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As The Spill Expands, So Does Presidential Power

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posted on Jun, 17 2010 @ 09:08 AM
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As the Spill Expands, So Does Presidential Power


The other day, White House press secretary Robert Gibbs was asked what will happen if the people running BP decline to go along with everything the administration demands of it. "The president," he replied with chilly menace, "has the legal authority to compel them to do so, and if they don't, he will."

As a matter of strict truth, Barack Obama may not have all the legal authority he would need. But punctilious adherence to the law is rarely the hallmark of American presidents.

When the head of the executive branch makes his desires known to a private corporation, the company defies him at its peril. Given the vast centralization of power in the Oval Office, Obama wields enough weapons to make BP come to heel or wish it had.

Lately, the administration seems more focused on meting out punishment than solving concrete problems in a measured way. Interior Secretary Ken Salazar boasted of his intention to "keep our boot on their neck," and Obama resolved to find out "whose ass to kick."

A villain as hated—and justifiably hated—as BP creates a temptation to indulge in excess, and Obama is not inclined to resist.

First there was the announcement that the Justice Department is considering criminal charges. It's entirely possible that in the fullness of time, evidence will emerge to support prosecution. But as a first resort, it discourages BP from working closely with the government to cope with the current emergency.

"Criminal prosecution kills cooperation," laments University of Chicago law professor Richard Epstein. "How do you give information to someone who will use it to indict you?" You don't. But the president seems to think catering to populist outrage is more important right now.

Members of his party also demand that the oil company stiff its shareholders by canceling its dividend, while turning over billions to the feds to distribute as they please. Not many Democrats seem to worry about BP's obligations to its investors—which, in an economy based on property rights, take priority over the whims of politicians. But that assumes we still respect property rights.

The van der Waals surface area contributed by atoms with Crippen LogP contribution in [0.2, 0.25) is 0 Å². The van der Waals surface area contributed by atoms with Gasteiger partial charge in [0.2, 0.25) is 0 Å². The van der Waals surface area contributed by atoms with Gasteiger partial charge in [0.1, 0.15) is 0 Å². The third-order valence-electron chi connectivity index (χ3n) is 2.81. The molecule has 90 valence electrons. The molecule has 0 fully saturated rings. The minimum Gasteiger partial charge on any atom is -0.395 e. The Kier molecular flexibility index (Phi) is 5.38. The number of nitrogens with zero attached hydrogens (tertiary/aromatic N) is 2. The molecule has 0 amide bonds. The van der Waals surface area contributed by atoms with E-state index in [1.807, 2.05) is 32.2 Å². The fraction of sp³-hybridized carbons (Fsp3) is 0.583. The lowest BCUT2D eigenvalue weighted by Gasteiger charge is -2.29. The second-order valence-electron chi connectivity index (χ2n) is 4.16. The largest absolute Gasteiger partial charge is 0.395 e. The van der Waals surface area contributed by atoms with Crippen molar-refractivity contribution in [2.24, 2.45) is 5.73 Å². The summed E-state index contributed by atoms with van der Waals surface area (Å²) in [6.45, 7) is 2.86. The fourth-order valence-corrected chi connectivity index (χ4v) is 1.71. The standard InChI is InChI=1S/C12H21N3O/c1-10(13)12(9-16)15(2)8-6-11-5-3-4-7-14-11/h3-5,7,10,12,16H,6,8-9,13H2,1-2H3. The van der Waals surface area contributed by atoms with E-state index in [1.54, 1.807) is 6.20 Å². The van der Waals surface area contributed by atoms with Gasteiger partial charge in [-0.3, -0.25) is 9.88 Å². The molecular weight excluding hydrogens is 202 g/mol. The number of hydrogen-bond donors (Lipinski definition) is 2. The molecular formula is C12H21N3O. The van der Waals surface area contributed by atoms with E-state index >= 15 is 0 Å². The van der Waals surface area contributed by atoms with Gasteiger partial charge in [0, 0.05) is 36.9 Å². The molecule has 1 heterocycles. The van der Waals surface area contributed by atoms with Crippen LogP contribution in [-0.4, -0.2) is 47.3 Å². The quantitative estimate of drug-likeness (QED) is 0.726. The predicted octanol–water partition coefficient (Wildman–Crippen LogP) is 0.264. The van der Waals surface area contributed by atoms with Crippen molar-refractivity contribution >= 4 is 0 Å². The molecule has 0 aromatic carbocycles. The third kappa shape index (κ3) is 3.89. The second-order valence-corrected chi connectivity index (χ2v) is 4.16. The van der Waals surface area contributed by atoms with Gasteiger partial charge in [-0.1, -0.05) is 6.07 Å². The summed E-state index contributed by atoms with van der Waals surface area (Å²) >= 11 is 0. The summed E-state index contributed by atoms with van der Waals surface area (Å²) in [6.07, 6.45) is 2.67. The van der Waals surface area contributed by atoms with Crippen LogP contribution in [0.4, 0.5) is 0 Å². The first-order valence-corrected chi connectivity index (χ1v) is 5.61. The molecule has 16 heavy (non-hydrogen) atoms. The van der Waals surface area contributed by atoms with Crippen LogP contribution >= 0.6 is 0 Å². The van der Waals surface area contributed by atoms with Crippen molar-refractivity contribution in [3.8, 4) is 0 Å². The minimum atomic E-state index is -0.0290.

On Wednesday, Obama forced BP to set up a $20 billion fund to compensate everyone who suffers economic harm from the spill. But it's a pernicious solution to a fictitious problem.

The idea is that if BP doesn't conserve its cash, it will run out later and leave injured claimants high and dry. Not likely. Estimates of the total costs of the spill range up to $70 billion, which sounds large only if you are not a multinational petroleum company.

The oil giant had profits last year of nearly $17 billion, reports MSNBC, and its untapped reserves are worth $1.35 trillion. The quarterly dividend is just $2.6 billion. And BP won't have to bear the whole burden, since its partners on the Deepwater Horizon rig, Transocean and Halliburton, will probably be on the hook for a large portion of the damages.

About the only thing that could keep BP from paying its share is a criminal conviction, which would wreck its ability to do business. So the administration purports to worry about BP's bankruptcy while entertaining actions that would probably lead to bankruptcy.

Even if the escrow fund were justified, turning it over to the administration isn't. Instead of trying to limit payouts to the truly deserving, the people in charge would have every incentive to err on the side of generosity to anyone who claims to have been hurt.